April 2023 / GLOBAL FIXED INCOME
What Is Next for the AT1 Bond Market?
Credit Suisse write‑down does not spell the end of this market.
- With banks facing call dates in the coming months, we expect that AT1 issuance will return. When it does, this will be an important test of confidence in this market.
- Given the significant rise in rates this past year, there is a risk of bond extension by some issuers, however, underscoring the importance of detailed research on a name‑by‑name basis.
- There is potential for some future regulatory adjustments in Europe, but this is likely a number of years away.
The niche market for additional tier one (AT1) bonds was thrust into the spotlight in March when Swiss regulator Finma ordered the write‑down to zero of Credit Suisse’s AT1 bonds as part of the company’s sale to UBS. This inflicted the largest loss in the history of AT1 bonds, which are a form of contingent convertible security (CoCo) that can be converted into equity if a bank falls below a certain capital limit or is deemed “not viable” by the regulator. The move was particularly controversial because equity holders received some compensation while AT1 bondholders were wiped out.
This decision to upend the traditional capital structure of bondholders ranking above shareholders left the AT1 market reeling and raised concerns that there might be permanent damage. Although it is still too early to say what the full impact will be for AT1 bonds, we believe the market is still viable but faces important tests ahead.
CoCo Bonds Recover
(Fig. 1) Global Index of CoCo Bonds Performance since the start of 2022
New Issuance Will Likely Test Market Confidence
It should become clearer whether the market has suffered reputational damage when new issuance returns. According to T. Rowe Price estimates, there are more than EUR 10 billion worth of AT1 bonds with call dates over the remaining three quarters of 2023, and we expect some of these bonds to be called and reissued, particularly those of larger banks. The first few new deals will be closely watched to gauge both the level of demand and the pricing. It is certainly possible that because of Finma’s action, AT1 bonds—already regarded as higher risk than other debt—will be considered even risker and that the cost of issuing may therefore rise.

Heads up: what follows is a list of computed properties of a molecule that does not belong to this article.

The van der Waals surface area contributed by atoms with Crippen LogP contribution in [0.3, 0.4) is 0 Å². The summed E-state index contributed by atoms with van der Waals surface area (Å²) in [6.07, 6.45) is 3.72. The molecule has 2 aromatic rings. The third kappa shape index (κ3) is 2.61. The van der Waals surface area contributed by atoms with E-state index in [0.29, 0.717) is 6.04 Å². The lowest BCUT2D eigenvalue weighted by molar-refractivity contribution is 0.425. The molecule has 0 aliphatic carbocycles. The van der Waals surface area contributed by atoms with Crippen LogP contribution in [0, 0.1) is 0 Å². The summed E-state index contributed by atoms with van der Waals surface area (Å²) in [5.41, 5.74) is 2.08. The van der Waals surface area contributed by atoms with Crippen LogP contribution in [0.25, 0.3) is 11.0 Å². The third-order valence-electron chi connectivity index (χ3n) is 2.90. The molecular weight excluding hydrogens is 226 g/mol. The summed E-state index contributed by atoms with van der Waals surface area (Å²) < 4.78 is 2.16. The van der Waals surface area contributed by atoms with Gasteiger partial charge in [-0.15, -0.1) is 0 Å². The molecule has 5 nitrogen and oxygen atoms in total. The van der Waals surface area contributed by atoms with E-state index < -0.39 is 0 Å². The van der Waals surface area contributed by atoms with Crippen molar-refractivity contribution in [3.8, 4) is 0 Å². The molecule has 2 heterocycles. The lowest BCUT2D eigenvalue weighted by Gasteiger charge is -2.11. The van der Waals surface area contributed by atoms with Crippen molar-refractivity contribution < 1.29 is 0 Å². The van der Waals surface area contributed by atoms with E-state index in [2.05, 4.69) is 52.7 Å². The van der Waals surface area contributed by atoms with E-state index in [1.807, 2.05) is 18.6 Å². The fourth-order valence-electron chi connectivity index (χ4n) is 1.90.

Not all firms will look to refinance. Given the significant rise in rates this past year, we believe there is a risk of bond extension, whereby borrowers leave a callable security outstanding. For smaller banks in particular, this decision will come down to the economic cost: If it costs more to reissue than the coupon reset level of an AT1 bond when the call option expires, a bank may decide that it is not economical to redeem and therefore choose to extend the bond’s maturity. Whether a bank decides to call or extend the maturity of their AT1 bonds will only be determined on a case‑by‑case basis, which is why it is important to undertake individual issuer and security analysis.
Some buyers have returned to the secondary market. In the immediate aftermath of Finma’s decision, AT1 bonds initially saw sharp declines but have since recovered, albeit not quite to pre‑crisis levels. The recovery came after European and UK authorities sought to reassure investors with statements that they would respect the capital structure hierarchy, with common equity instruments being the first ones to absorb losses. It should also be noted that Credit Suisse AT1 bonds were something of an outlier because there was a special provision given for a scenario where regulators could write them down without wiping out equity. The legislation does not allow for that elsewhere, which helped remove the tail risk that AT1s could absorb losses first.
Recent developments have provided the first real test of the regulations implemented since the global financial crisis and, broadly speaking, they were shown to work: The Swiss authorities were largely successful in protecting financial stability and limiting contagion risk. As rules are different in the rest of Europe, it is unclear whether European regulators could have achieved the same feat because, under current legislation, a bank would need to be put into resolution before AT1 holders are wiped out. In such a scenario, we believe there is a potential risk of contagion to senior and other types of debt. Against this backdrop, we believe there is a possibility of regulatory adjustments in Europe in the future, although this is likely several years away.
It will probably be a while before the full impact of Finma’s decision on the AT1 bond market becomes clear. New issuance is likely to provide a key test of confidence and give insight into how investors now value the instrument, which we believe needs to be closer in line with the cost of equity. Until that returns, we are focused on the secondary market, where there is potentially attractive value in select high‑quality AT1 bonds. Although prices have recovered, we still see room for further spread compression and believe that in‑depth fundamental research can help filter the most attractive opportunities of this market.
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